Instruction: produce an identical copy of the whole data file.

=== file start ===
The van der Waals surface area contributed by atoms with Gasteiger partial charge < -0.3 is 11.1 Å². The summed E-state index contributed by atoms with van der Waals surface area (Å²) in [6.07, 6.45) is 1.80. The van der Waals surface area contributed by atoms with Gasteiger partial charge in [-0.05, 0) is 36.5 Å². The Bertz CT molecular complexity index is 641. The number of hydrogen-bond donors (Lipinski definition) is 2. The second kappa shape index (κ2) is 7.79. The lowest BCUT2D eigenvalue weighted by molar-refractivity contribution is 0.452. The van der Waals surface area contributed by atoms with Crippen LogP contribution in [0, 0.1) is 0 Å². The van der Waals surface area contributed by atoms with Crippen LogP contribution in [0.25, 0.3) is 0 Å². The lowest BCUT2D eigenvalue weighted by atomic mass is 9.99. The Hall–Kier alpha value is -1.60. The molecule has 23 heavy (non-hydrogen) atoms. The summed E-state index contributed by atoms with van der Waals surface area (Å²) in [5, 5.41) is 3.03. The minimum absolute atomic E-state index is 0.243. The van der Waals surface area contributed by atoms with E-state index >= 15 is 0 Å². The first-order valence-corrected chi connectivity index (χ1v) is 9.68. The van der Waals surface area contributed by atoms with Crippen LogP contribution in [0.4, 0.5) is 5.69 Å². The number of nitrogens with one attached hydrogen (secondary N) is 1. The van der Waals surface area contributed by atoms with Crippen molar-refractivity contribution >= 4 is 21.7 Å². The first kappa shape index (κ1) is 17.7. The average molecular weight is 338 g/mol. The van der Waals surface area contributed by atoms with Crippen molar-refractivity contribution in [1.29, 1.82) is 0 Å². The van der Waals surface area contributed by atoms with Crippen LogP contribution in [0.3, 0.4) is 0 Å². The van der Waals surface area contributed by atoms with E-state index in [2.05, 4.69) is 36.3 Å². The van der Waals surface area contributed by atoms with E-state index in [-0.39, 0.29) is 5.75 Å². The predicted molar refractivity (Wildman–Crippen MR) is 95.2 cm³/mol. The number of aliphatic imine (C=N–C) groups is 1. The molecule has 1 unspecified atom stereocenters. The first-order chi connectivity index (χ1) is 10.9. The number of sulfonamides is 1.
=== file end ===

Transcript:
The van der Waals surface area contributed by atoms with Gasteiger partial charge < -0.3 is 11.1 Å². The summed E-state index contributed by atoms with van der Waals surface area (Å²) in [6.07, 6.45) is 1.80. The van der Waals surface area contributed by atoms with Gasteiger partial charge in [-0.05, 0) is 36.5 Å². The Bertz CT molecular complexity index is 641. The number of hydrogen-bond donors (Lipinski definition) is 2. The second kappa shape index (κ2) is 7.79. The lowest BCUT2D eigenvalue weighted by molar-refractivity contribution is 0.452. The van der Waals surface area contributed by atoms with Crippen LogP contribution in [0, 0.1) is 0 Å². The van der Waals surface area contributed by atoms with Crippen LogP contribution in [0.25, 0.3) is 0 Å². The lowest BCUT2D eigenvalue weighted by atomic mass is 9.99. The Hall–Kier alpha value is -1.60. The molecule has 23 heavy (non-hydrogen) atoms. The summed E-state index contributed by atoms with van der Waals surface area (Å²) in [5, 5.41) is 3.03. The minimum absolute atomic E-state index is 0.243. The van der Waals surface area contributed by atoms with E-state index >= 15 is 0 Å². The first-order valence-corrected chi connectivity index (χ1v) is 9.68. The van der Waals surface area contributed by atoms with Crippen LogP contribution in [0.4, 0.5) is 5.69 Å². The number of nitrogens with one attached hydrogen (secondary N) is 1. The van der Waals surface area contributed by atoms with Crippen molar-refractivity contribution >= 4 is 21.7 Å². The first kappa shape index (κ1) is 17.7. The average molecular weight is 338 g/mol. The van der Waals surface area contributed by atoms with Crippen molar-refractivity contribution in [1.29, 1.82) is 0 Å². The van der Waals surface area contributed by atoms with Crippen LogP contribution in [0.3, 0.4) is 0 Å². The van der Waals surface area contributed by atoms with E-state index in [2.05, 4.69) is 36.3 Å². The van der Waals surface area contributed by atoms with E-state index in [-0.39, 0.29) is 5.75 Å². The predicted molar refractivity (Wildman–Crippen MR) is 95.2 cm³/mol. The number of aliphatic imine (C=N–C) groups is 1. The molecule has 1 unspecified atom stereocenters. The first-order chi connectivity index (χ1) is 10.9. The number of sulfonamides is 1.